Someone sent me this a long time ago and i figure it could get your get -a edge- over people who aren't aware of the concept.

I also don't recommend starting digitial painting by drawing sphere but rather cube to learn about perspective and plane and light.If your not aware of the concept of wrapping line it would be better to go back in my opinion.


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#5
Thanks for the advise! I tried editing the brush settings, but the result still didn't feel great. I did find a few brushes I liked. I did a lot of blending exercises to get a feel for what felt good to use. I also did a few primitive studies (I'm doing 1 a day this week). 
Quote:It easy to fill a form using a lasso but the result tend to look flat in my opinion due to the edge quality
Your definitely right about that. You'll really be able to see that in these primitives I'm posting below. It's very apparent in the sphere, but a bit less so in the two cubes (really tried to soften those extremely sharp edges). Again, thanks for taking the time to offer me some advice.


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#6
Your shadow side should have softer edge you can use the blur tool to do that i think if am not wrong.Also your form underside should be much dark where it hit the flat surface.The cast shadow also play a role in how much bounce light you get and the surrounding area color as play a role in how much light is reflected around but that also depend on the light source intensity.Those are thing you should practice.How does one practice observation?By taking note but of course you need the theory to understand what affecting your object.Observation is exactly that describing to yourself what your seeing and why this thing look the way it does.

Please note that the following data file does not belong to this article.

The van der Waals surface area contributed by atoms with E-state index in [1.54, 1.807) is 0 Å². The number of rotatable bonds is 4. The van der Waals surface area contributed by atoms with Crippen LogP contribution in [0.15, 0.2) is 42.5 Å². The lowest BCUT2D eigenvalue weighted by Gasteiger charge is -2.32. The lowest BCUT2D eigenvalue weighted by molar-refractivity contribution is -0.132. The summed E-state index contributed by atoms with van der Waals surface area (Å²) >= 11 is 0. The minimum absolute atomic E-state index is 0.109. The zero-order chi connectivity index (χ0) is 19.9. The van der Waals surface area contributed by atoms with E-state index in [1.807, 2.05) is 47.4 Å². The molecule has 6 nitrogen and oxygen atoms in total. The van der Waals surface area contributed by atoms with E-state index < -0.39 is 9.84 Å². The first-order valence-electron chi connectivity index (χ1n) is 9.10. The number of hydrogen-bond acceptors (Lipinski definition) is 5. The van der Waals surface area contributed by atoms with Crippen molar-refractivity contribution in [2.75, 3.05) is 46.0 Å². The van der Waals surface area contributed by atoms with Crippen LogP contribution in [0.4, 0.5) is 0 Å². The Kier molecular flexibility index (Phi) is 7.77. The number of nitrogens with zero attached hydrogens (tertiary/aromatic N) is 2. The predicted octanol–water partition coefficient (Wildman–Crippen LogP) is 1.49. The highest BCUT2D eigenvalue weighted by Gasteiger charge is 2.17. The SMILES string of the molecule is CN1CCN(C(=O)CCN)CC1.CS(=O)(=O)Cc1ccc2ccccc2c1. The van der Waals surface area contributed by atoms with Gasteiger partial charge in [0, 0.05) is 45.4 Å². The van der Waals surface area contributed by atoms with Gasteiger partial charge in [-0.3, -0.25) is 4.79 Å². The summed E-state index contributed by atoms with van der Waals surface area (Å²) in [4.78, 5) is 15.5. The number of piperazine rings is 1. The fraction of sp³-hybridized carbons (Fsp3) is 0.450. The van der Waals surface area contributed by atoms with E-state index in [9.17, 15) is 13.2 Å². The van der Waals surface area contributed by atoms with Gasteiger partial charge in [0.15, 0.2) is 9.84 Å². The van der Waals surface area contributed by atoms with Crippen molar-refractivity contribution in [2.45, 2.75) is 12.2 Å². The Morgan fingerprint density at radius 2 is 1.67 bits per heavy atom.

For a final note always indicate where your light source come by indicating the direction and the distance of the light source(if you know where it when doing drawing from life)or estimate the intensity of the light source to help us give you a better inform critic.

My Sketchbook
The journey of an artist truly begin when he can learn from everyone error.
Teamwork make your dream work.
Asking help is the key to growth.
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#7
Hey Tank Rat man - not sure if this will help but my approach to digital rendering is to as closely emulate a traditional workflow as possible.

I try to work on one layer.
I block in the main shapes (in CSP, I use an ink brush because it gives full opacity with a single stroke).
Then I refine the edges - for soft edges I use the smudge tool - for hard edges I just use an ink brush.
Finally I refine shapes and add finishing touches such as highlights.

Having said all that I encourage you to experiment to find your preferred approach.

Good luck dude!

“Today, give a stranger one of your smiles. It might be the only sunshine he sees all day.” -- H. Jackson Brown Jr.

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#8
Ok I gave it another try. Is this any better? The bottom one is the first version, thought the reflected light was too strong in the first. Also, I'm going to start posting these in my sketchbook from now on.


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#9
You shadow side you need to hit your darker harder it common among begginer to be timid when dealing with there dark they go to soft on them.Also remember that your trying to give the illusion of roundness so there  is gradient that going to hapen on your form. Meaning that since the light is coming from the top right a bit from the side you get more light on the sphere where it facing use and the more it goes toward the side of the ball it get dark as it away from the light source.


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My Sketchbook
The journey of an artist truly begin when he can learn from everyone error.
Teamwork make your dream work.
Asking help is the key to growth.